Well, what can we do about this kind of thing? Let me be the first to admit that economists have not made it easy for smart people who don’t want to get too deep into the technicalities to understand the basics. Mathematics is a wonderful tool, but there are far too few attempts to explain the fundamental models of economics with a minimum of math; we need to make a real effort to write in English, and skip the differential topology. I’m trying, but the profession has a long way to go.

But it’s also important for non-economists — people who want to be sophisticated about economic policy without getting Ph.D.s — to make an effort. As I have said earlier, it is not a matter of time, it’s a matter of attitude. The biggest problem with many businesspeople, political leaders, and others is that while they are willing to talk and read about economics ad nauseam, they are not willing to do anything that feels like going back to school. They would rather read five books by David Halberstam than one chapter in an undergraduate textbook; and they absolutely hate the idea that they need to work their way through whimsical stories about cloth and wine and baby-sitting rather than get right into pontificating about globalization and the new economy.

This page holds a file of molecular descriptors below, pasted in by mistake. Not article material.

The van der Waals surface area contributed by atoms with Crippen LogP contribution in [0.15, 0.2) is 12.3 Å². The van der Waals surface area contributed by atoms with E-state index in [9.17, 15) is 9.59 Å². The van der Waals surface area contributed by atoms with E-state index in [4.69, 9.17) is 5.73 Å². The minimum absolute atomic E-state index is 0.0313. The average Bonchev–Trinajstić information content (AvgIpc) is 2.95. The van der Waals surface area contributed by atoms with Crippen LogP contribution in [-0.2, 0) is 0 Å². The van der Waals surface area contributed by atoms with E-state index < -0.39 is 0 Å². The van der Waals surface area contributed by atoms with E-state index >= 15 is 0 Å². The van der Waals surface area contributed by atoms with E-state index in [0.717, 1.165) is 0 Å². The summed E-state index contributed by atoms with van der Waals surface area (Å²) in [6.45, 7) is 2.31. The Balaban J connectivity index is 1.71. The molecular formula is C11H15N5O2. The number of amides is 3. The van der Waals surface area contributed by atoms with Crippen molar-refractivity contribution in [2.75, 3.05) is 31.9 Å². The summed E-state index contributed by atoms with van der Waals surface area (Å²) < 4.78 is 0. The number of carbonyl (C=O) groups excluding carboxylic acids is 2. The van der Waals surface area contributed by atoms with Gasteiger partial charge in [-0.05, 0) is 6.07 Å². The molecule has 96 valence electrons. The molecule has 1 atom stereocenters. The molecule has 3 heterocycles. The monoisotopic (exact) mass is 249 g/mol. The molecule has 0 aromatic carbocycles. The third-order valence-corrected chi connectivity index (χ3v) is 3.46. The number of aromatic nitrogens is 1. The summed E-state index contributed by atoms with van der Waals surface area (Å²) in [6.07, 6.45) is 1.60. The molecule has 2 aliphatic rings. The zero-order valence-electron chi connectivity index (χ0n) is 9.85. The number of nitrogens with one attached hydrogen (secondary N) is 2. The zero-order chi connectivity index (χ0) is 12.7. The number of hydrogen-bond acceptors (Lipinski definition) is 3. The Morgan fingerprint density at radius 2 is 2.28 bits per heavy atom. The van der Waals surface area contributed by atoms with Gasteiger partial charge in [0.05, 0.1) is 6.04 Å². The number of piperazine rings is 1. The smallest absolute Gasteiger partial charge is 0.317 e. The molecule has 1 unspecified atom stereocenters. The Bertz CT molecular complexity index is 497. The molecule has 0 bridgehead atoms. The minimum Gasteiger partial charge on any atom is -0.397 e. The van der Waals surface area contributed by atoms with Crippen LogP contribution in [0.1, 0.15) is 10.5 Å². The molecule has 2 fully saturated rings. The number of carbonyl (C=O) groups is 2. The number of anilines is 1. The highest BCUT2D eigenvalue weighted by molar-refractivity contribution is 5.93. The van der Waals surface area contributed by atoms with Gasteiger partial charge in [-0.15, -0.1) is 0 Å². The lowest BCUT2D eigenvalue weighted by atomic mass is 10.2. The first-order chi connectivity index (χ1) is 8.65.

But there is no way around it. If you want to be truly well-informed about economics (or anything else), you must go back to school — and keep going back, again and again. You must be prepared to work through little models before you can use the big words — in fact, it is usually a good idea to try to avoid the big words altogether. If you balk at this task — if you think that you are too grown-up for this sort of thing — then you may sound impressive and sophisticated, but you will have no idea what you are talking about.

I read Krugman very very slowly. And go back to school again and again.

Author: Atanu Dey